Rockwell Automation has informed customers that some of its Allen-Bradley Stratix and ArmorStratix industrial ethernet switches are exposed to remote attacks due to vulnerabilities in Cisco’s IOS software.
The Allen-Bradley Stratix and ArmorStratix switches, which ICS-CERT says are used worldwide in the critical manufacturing, energy and water sectors, rely on Cisco’s IOS software for secure integration with enterprise networks. That means Cisco IOS flaws can also affect Rockwell Automation products.
In this case, Rockwell Automation alerted customers of nine high severity Cisco IOS and IOS XE vulnerabilities affecting the software’s Simple Network Management Protocol (SNMP) subsystem.
The flaws, disclosed by Cisco in late June, affect versions 1, 2c and 3 of SNMP, and they allow an authenticated attacker to remotely execute code and take control of the affected system or cause the device to reload. The security holes can be exploited by sending a specially crafted SNMP packet via IPv4 or IPv6.
“To exploit these vulnerabilities via SNMP Version 2c or earlier, the attacker must know the SNMP read-only community string for the affected system. To exploit these vulnerabilities via SNMP Version 3, the attacker must have user credentials for the affected system,” Cisco said in its advisory.
Cisco, which discovered the vulnerabilities during internal testing, found no evidence of exploitation for malicious purposes, but the networking giant said people outside the company also knew about their existence.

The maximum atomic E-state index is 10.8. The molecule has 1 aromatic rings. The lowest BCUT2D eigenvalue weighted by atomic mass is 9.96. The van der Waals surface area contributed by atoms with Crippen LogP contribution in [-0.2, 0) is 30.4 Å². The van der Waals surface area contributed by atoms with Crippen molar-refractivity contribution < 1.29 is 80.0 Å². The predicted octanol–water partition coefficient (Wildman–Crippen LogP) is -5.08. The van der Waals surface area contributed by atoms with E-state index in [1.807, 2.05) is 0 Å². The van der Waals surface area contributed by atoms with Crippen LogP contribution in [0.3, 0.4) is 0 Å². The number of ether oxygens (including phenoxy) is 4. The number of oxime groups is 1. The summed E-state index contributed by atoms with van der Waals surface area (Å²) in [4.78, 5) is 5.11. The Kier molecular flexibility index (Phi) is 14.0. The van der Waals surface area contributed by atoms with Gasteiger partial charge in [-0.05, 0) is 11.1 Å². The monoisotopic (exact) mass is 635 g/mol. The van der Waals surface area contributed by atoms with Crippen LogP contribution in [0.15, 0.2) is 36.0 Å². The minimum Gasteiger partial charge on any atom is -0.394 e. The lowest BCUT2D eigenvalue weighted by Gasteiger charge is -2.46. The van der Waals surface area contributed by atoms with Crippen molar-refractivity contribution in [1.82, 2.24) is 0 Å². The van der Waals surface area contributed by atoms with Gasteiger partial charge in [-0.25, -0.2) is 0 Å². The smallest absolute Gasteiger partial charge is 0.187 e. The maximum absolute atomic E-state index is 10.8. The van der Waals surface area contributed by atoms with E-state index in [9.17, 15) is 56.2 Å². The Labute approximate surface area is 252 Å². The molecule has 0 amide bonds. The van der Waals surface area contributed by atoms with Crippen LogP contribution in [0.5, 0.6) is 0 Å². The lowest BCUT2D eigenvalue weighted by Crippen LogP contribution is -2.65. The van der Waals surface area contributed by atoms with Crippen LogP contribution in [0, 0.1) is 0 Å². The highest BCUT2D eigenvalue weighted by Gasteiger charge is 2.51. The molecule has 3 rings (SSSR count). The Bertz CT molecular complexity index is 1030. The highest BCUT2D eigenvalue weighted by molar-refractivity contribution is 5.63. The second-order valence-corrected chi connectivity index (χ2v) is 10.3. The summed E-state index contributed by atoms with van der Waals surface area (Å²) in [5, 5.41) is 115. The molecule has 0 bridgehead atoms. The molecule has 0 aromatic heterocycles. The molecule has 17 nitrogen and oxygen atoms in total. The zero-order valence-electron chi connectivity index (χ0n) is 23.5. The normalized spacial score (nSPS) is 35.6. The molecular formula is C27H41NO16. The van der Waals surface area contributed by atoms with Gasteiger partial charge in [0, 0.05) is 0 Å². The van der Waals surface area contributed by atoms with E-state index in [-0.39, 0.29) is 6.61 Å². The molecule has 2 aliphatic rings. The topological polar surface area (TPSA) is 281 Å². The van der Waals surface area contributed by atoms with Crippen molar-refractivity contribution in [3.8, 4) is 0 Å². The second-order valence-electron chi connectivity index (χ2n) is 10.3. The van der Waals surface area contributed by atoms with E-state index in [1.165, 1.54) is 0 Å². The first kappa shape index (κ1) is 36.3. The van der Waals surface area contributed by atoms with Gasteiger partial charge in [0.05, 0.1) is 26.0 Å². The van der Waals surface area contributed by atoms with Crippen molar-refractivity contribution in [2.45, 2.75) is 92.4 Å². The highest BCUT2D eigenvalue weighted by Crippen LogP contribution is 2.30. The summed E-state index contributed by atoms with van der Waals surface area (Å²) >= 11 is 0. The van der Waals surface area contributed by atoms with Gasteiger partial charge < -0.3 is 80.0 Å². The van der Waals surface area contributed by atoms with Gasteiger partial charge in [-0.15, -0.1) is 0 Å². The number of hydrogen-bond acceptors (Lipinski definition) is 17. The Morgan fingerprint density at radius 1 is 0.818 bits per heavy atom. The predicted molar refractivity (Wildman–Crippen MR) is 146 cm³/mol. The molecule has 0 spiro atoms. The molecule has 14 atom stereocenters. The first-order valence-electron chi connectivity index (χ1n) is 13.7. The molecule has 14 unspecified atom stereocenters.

In the case of Allen-Bradley switches, the flaws affect Stratix 5400, 5410, 5700 and 8000 devices running version 15.2(5)EA.fc4 and earlier of the firmware, Stratix 5900 version 15.6(3)M1 and earlier, Stratix 8300 version 15.2(4)EA and earlier, and ArmorStratix 5700 version 15.2(5)EA.fc4 and earlier.
The vulnerabilities have been addressed in Stratix 8300 devices with the release of version 15.2(4a)EA5. Until patches are released for the other affected products, Rockwell has advised customers to disable specific management information bases (MIBs), use strong SNMP credentials since an attacker needs to be authenticated, use firewalls and other systems to prevent unauthorized SNMP requests, and use the Snort rules provided by Cisco to detect exploits.